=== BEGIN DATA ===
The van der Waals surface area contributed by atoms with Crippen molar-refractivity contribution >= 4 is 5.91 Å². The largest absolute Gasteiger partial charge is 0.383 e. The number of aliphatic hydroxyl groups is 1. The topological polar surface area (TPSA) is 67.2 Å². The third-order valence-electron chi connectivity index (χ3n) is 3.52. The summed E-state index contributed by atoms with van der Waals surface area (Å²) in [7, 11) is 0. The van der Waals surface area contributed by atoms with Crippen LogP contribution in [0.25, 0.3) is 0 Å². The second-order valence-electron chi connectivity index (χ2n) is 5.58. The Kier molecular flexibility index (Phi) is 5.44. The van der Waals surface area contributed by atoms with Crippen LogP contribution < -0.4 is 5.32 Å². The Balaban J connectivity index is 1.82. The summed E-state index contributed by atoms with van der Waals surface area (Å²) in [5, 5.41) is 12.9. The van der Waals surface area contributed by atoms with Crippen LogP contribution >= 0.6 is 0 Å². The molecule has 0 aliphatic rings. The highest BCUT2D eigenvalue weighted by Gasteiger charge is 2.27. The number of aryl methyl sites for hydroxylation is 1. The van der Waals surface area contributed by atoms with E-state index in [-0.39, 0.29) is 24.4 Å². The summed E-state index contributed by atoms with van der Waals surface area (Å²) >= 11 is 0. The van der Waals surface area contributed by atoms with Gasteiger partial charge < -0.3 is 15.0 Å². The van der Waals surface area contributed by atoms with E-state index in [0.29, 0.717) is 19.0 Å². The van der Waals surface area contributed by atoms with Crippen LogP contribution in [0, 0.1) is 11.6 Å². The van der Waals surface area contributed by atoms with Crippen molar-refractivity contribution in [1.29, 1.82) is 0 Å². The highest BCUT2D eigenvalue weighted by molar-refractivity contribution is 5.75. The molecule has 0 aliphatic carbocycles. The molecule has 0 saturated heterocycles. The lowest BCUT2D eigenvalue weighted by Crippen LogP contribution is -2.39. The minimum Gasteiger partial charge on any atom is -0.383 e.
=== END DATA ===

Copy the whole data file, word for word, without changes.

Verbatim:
The van der Waals surface area contributed by atoms with Crippen molar-refractivity contribution >= 4 is 5.91 Å². The largest absolute Gasteiger partial charge is 0.383 e. The number of aliphatic hydroxyl groups is 1. The topological polar surface area (TPSA) is 67.2 Å². The third-order valence-electron chi connectivity index (χ3n) is 3.52. The summed E-state index contributed by atoms with van der Waals surface area (Å²) in [7, 11) is 0. The van der Waals surface area contributed by atoms with Crippen LogP contribution in [0.25, 0.3) is 0 Å². The second-order valence-electron chi connectivity index (χ2n) is 5.58. The Kier molecular flexibility index (Phi) is 5.44. The van der Waals surface area contributed by atoms with Crippen LogP contribution < -0.4 is 5.32 Å². The Balaban J connectivity index is 1.82. The summed E-state index contributed by atoms with van der Waals surface area (Å²) in [5, 5.41) is 12.9. The van der Waals surface area contributed by atoms with Crippen LogP contribution >= 0.6 is 0 Å². The molecule has 0 aliphatic rings. The highest BCUT2D eigenvalue weighted by Gasteiger charge is 2.27. The number of aryl methyl sites for hydroxylation is 1. The van der Waals surface area contributed by atoms with E-state index in [-0.39, 0.29) is 24.4 Å². The summed E-state index contributed by atoms with van der Waals surface area (Å²) >= 11 is 0. The van der Waals surface area contributed by atoms with Gasteiger partial charge < -0.3 is 15.0 Å². The van der Waals surface area contributed by atoms with E-state index in [0.29, 0.717) is 19.0 Å². The van der Waals surface area contributed by atoms with Crippen LogP contribution in [0, 0.1) is 11.6 Å². The van der Waals surface area contributed by atoms with Crippen molar-refractivity contribution in [1.29, 1.82) is 0 Å². The highest BCUT2D eigenvalue weighted by molar-refractivity contribution is 5.75. The molecule has 0 aliphatic carbocycles. The molecule has 0 saturated heterocycles. The lowest BCUT2D eigenvalue weighted by Crippen LogP contribution is -2.39. The minimum Gasteiger partial charge on any atom is -0.383 e.